# Lecture 9: Sheaves. February 11, 2018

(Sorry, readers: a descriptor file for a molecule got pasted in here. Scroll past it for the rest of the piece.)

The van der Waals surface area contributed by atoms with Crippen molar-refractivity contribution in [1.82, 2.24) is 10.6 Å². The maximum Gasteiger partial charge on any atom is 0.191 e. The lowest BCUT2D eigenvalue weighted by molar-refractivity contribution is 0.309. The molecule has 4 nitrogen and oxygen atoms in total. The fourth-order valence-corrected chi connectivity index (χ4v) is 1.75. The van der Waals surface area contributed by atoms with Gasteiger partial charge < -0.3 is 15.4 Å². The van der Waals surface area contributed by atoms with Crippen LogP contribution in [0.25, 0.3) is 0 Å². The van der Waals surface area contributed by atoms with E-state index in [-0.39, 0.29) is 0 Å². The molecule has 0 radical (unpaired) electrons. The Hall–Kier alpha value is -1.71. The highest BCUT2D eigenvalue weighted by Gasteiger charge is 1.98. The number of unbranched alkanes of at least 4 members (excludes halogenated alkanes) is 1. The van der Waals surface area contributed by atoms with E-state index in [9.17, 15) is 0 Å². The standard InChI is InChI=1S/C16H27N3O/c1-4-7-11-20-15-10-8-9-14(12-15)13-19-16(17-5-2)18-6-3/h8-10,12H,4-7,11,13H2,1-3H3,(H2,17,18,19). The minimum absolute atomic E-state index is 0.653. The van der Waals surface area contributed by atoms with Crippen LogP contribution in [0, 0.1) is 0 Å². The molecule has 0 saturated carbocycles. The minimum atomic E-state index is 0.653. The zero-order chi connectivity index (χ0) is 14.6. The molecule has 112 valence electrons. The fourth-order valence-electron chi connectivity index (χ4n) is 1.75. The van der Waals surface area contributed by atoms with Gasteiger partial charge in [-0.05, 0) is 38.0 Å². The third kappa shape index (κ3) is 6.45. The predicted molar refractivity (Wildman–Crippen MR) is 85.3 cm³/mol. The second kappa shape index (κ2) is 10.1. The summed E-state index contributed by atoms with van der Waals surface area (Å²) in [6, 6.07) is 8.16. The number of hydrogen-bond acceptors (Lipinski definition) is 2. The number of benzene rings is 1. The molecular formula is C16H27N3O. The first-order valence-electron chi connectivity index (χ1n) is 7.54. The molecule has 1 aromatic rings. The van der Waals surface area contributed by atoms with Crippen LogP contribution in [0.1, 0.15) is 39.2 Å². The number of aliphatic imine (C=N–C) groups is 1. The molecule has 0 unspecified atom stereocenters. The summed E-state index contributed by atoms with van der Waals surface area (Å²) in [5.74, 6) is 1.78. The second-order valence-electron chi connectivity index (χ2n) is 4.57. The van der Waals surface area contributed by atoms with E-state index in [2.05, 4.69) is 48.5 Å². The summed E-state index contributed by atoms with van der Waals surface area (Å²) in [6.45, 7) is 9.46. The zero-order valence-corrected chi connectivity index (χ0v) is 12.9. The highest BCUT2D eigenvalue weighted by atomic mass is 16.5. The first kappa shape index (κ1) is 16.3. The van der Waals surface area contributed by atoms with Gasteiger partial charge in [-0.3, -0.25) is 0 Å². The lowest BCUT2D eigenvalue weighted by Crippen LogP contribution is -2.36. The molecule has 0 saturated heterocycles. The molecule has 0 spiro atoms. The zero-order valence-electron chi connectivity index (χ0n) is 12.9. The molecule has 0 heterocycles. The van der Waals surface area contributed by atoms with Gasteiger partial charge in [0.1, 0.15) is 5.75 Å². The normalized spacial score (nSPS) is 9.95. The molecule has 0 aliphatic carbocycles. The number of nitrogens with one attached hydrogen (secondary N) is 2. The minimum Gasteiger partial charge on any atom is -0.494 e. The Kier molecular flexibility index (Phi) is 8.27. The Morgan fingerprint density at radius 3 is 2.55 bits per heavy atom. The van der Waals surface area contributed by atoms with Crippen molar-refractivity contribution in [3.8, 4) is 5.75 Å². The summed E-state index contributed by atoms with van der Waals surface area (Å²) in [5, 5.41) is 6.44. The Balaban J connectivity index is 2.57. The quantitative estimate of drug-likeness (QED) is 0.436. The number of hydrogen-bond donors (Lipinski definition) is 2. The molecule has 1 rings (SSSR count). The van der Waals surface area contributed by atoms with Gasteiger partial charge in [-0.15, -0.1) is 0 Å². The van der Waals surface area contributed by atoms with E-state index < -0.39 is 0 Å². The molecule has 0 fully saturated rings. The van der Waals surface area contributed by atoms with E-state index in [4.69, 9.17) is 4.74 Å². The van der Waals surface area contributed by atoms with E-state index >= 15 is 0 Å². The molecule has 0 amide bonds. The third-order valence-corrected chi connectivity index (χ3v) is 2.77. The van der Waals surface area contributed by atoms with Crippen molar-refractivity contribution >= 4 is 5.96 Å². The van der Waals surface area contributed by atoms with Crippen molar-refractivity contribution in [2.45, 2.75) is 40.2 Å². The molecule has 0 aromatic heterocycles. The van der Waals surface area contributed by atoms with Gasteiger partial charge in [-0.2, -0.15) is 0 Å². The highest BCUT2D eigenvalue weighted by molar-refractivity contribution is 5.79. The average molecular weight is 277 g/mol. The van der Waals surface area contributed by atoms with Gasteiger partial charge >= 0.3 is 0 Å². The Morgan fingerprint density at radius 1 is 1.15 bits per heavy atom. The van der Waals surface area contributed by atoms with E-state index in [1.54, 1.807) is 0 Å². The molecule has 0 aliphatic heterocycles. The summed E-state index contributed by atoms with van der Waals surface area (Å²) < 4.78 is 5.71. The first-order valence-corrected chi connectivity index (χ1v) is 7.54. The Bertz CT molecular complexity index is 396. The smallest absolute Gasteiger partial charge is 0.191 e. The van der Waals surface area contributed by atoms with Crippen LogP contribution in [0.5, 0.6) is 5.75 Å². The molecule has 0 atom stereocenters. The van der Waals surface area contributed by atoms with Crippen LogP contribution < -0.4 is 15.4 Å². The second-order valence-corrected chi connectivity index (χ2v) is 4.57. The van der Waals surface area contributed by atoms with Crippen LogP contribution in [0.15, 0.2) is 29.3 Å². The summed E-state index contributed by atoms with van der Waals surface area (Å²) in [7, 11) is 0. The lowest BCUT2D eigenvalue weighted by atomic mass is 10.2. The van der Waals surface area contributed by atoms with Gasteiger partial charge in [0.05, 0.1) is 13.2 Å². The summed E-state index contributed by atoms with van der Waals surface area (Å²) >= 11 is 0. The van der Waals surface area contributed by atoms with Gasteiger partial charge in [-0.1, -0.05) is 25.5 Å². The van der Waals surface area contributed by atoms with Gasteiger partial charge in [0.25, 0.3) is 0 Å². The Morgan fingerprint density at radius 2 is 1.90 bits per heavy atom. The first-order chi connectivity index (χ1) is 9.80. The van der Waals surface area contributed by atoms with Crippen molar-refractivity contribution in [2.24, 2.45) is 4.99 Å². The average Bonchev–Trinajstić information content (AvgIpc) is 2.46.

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1 Lecture 9: Sheaves February 11, 2018 Recall that a category X is a topos if there exists an equivalence X Shv(C), where C is a small category (which can be assumed to admit finite limits) equipped with a Grothendieck topology. In this lecture, we will describe some of the important categorical properties enjoyed by topoi. Our main goal is to prove the following: Theorem 1. Every topos is a pretopos. The main ingredient we will need in the proof of Theorem 1 is the following: Theorem 2. Let C be a small category which admits finite limits and is equipped with a Grothendieck topology. The inclusion functor Shv(C) Fun(C op, S) admits a left adjoint L : Fun(C op, S) Shv(C). Moreover, the functor L preserves finite limits. For any presheaf F, we will refer to L F as the sheafification of F. Let us first show that Theorem 2 implies Theorem 1. Let X be a topos, and write X = Shv(C) where C is a small category (which admits finite limits). We proceed in several steps. Lemma 3. The category X admits arbitrary inverse limits. Proof. We first note that the category Set admits arbitrary inverse limits. It follows that the category Fun(C op, Set) of presheaves admits arbitrary inverse limits. These are just computed pointwise (by the formula (lim F α )(C) = lim(f α (C)) for C C). It follows from this description that if each F α is a sheaf, then so is the inverse limit F = lim F α ; in this case, F is also a limit of the diagram {F α } in the category Shv(C). Lemma 4. The category X admits arbitrary colimits (that is, direct limits). Proof. Since the category Set has all colimits, it follows that Fun(C op, Set) admits arbitrary colimits (which are again computed pointwise by the formula (lim F α )(C) = lim(f α (C)) for C C). This construction generally does not carry sheaves to sheaves. However, we can obtain a sheaf F by applying the sheafification functor L to lim F α. Note that, for any sheaf G, we have canonical bijections Hom Shv(C) (F, G ) = Hom Shv(C) (L lim F α, G ) Hom Fun(C op,set)(lim F α, G ) lim Hom Fun(C op,set)(f α, G ). It follows that if each F α is a sheaf, then L lim (F α ) is a colimit of the diagram {F α } in the category Shv(C). Lemma 5. Every equivalence relation in X is effective. 1